I have a question concerning the check whether a given matrix is positive semidefinite or not. In mathematica the function PositiveDefiniteMatrixQ[m] tells me whether the matrix m is positive, but not semidefinite. I wanted to ask whether there exists an implementation for that purpose, and if not, how to implement a code that is as fast as possible.

  • $\begingroup$ Is your matrix symbolic or numeric? $\endgroup$ – rm -rf Nov 19 '13 at 19:29
  • $\begingroup$ It is a 15x15 matrix simply consisting of integers. $\endgroup$ – Dan Nov 19 '13 at 19:31
  • $\begingroup$ You could compute the eigenvalues numerically to do the check---that is very fast. $\endgroup$ – Szabolcs Nov 19 '13 at 19:41
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    $\begingroup$ Given its all integers, you can check exact roots of the characteristic polynomial. $\endgroup$ – Daniel Lichtblau Nov 19 '13 at 20:43

Computing the eigenvalues is actually overkill. It could be done by row reduction. For convenience, I set empty list to be positive semidefinite.

  If[Length@m== 0,Return@True];
  If[Length@m== 1,Return@If[Negative@m[[1,1]],False,True]];

    ind1=Flatten@Position[Diagonal@mtemp,diag_/;diag== 0.];

        If[Length@mtemp<= 1,Return@psdcheck@mtemp]];];

  • $\begingroup$ Is diag_/;diag== 0. the same as 0.? $\endgroup$ – ybeltukov Jan 15 '14 at 9:49
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    $\begingroup$ Hi Hsien-Ching, good to see you are here too! $\endgroup$ – Sjoerd C. de Vries Jan 15 '14 at 11:30
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    $\begingroup$ diag_/;diag==0 and 0. are different. Position uses pattern matching to identify the elements. 0. == 0 is True but 0. and 0 are different patterns. Good to see you here too, Sjoerd. $\endgroup$ – hck Jan 15 '14 at 15:37
  • $\begingroup$ There are numerical issues with the code during the pivoting step. This could be avoided by choosing the largest diagonal element as pivot instead of blindly choosing the first one. Besides, the code only works on real case but it is easy to generalize it to the complex situation. One could further utilize the symmetric property (after symmetrization) to reduce the memory usage and the number of multiplications. This code is significantly faster than the method based on eigenvalue calculation. $\endgroup$ – hck Jan 16 '14 at 5:11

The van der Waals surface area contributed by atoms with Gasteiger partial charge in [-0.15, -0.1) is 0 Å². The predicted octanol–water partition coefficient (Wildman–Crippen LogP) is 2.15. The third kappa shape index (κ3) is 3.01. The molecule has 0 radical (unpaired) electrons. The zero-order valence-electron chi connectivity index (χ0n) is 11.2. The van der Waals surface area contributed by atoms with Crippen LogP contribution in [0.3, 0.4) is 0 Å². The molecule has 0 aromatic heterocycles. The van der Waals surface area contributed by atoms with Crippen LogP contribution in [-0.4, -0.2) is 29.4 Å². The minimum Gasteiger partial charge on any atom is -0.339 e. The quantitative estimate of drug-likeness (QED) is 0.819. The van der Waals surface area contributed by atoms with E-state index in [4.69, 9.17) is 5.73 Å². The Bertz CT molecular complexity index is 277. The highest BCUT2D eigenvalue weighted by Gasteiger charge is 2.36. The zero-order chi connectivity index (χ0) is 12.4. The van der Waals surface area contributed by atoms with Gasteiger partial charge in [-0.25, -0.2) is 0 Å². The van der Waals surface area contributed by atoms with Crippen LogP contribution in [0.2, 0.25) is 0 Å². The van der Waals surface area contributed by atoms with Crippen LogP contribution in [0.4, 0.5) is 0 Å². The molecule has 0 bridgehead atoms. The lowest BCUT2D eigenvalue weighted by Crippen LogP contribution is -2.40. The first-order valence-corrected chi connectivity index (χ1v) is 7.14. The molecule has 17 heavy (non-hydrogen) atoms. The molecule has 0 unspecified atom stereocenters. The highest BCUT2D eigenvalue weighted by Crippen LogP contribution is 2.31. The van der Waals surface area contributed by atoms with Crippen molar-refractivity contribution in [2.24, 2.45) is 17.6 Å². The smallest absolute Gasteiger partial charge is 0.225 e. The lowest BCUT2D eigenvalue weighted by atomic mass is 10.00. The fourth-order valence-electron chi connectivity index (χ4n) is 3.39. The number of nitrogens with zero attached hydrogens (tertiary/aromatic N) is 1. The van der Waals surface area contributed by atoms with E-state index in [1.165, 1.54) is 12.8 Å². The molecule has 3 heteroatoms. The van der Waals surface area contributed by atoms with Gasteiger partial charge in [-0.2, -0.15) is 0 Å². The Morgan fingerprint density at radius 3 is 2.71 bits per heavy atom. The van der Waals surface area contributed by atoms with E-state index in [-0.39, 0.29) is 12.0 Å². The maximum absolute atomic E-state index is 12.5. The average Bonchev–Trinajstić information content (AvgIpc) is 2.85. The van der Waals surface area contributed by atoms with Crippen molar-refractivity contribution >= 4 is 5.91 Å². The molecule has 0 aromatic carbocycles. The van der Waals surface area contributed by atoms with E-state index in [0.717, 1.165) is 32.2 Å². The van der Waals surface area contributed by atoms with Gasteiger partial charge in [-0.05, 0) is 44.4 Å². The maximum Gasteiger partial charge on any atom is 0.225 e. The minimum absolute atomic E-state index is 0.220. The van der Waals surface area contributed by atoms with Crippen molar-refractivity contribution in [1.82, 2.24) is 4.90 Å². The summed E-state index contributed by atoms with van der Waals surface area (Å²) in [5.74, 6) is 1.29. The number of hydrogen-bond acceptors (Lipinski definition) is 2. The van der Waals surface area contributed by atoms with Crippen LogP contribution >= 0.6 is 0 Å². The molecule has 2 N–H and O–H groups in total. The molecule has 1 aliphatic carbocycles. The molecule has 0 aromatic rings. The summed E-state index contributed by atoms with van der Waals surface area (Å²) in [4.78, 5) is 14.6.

One can add a small addition:

semiPositiveDefiniteMatrixQ[m_, tol_: 10.^-10] := 
   PositiveDefiniteMatrixQ[m + tol IdentityMatrix@Dimensions[m]]

PositiveDefiniteMatrixQ@{{1, 0}, {0, 0}}
semiPositiveDefiniteMatrixQ@{{1, 0}, {0, 0}}




Let the matrix $M$ has $\lambda_1, \lambda_2, \dots \lambda_n$ eigenvalues. Then the matrix $M+tI$ ($I$ is the identity matrix) has $\lambda_1+t, \lambda_2+t, \dots \lambda_n+t$ eigenvalues. If $M+tI$ is positive definite and $t>0$ is small enough (depends on the working precision) then $M$ is positive semidefinite.

  • $\begingroup$ This should work as long as the entries in the matrix are all small. Otherwise... maybe not. $\endgroup$ – Oleksandr R. Jan 15 '14 at 18:10
  • $\begingroup$ @OleksandrR. I think it should works for any matrices. See my update, do you agree with it? $\endgroup$ – ybeltukov Jan 16 '14 at 0:19
  • $\begingroup$ Sorry for not being clear--mathematically I absolutely agree, but I was thinking about the case when the matrix entries are larger in absolute magnitude than tol/$MachineEpsilon (= 450 000 for the default tolerance). Then you effectively add the zero matrix (or at least not a full rank identity matrix), so the result will not (or may not) change. I am not sure how this situation can be rescued without resorting to calculating the eigenvalues. $\endgroup$ – Oleksandr R. Jan 16 '14 at 4:06

There is now a function PositiveSemidefiniteMatrixQ that does this.


If your matrix is numeric, the following should be a reasonably fast way to determine positive semi-definiteness:

positiveSemiDefiniteQ[mat_?MatrixQ] := 
    With[{eigs = Chop@Eigenvalues@N@mat},
                And @@ Thread[eigs >= 0],
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    $\begingroup$ Maybe it's a good idea to check if the matrix is symmetric (Hermitian). Usually positive definiteness is only defined for such matrices. $\endgroup$ – Szabolcs Nov 19 '13 at 20:06
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    $\begingroup$ @Szabolcs Nope. Example: {{1, 0}, {1, 1}} $\endgroup$ – rm -rf Nov 19 '13 at 20:07

Here is a method that computes only the smallest eigenvalue and checks that it's greater or equal to zero. This can be done by using a shift as in this answer, or for large matrices by using the option Method -> {"Arnoldi", "Criteria" -> "RealPart"} for Eigenvalues:

positiveSemiDefiniteQ[mat_?MatrixQ] := (
       First@Eigenvalues[N[mat] + # IdentityMatrix[Dimensions[mat]], 
        1] - #) >= 0. &@Norm[Flatten[mat]]

positiveSemiDefiniteQ[{{1, 0}, {1, 1}}]

(* ==> True *)

The Arnoldi method isn't usable for the small matrix in this example, so I decided to post this more general approach. The difference to the other Eigenvalues based solution is that I only need one eigenvalue, after I make the shift that guarantees that all eigenvalues are sorted properly.


Here's a function that checks to see if the roots of the characteristic polynomial are all non-negative (as suggested by Daniel Lichtblau:

semiDefQ[m_] := Module[{p, roots},
   p[x_] := CharacteristicPolynomial[m, x];
   roots = Chop[Roots[p[z] == 0, z] // N];
   Length[Select[Apply[List, roots[[All, 2]]], # ∈ Reals && # >= 0 &]] == n]

To use, just input your favorite matrix

n = 3;
m = RandomInteger[{0, 10}, {n, n}];

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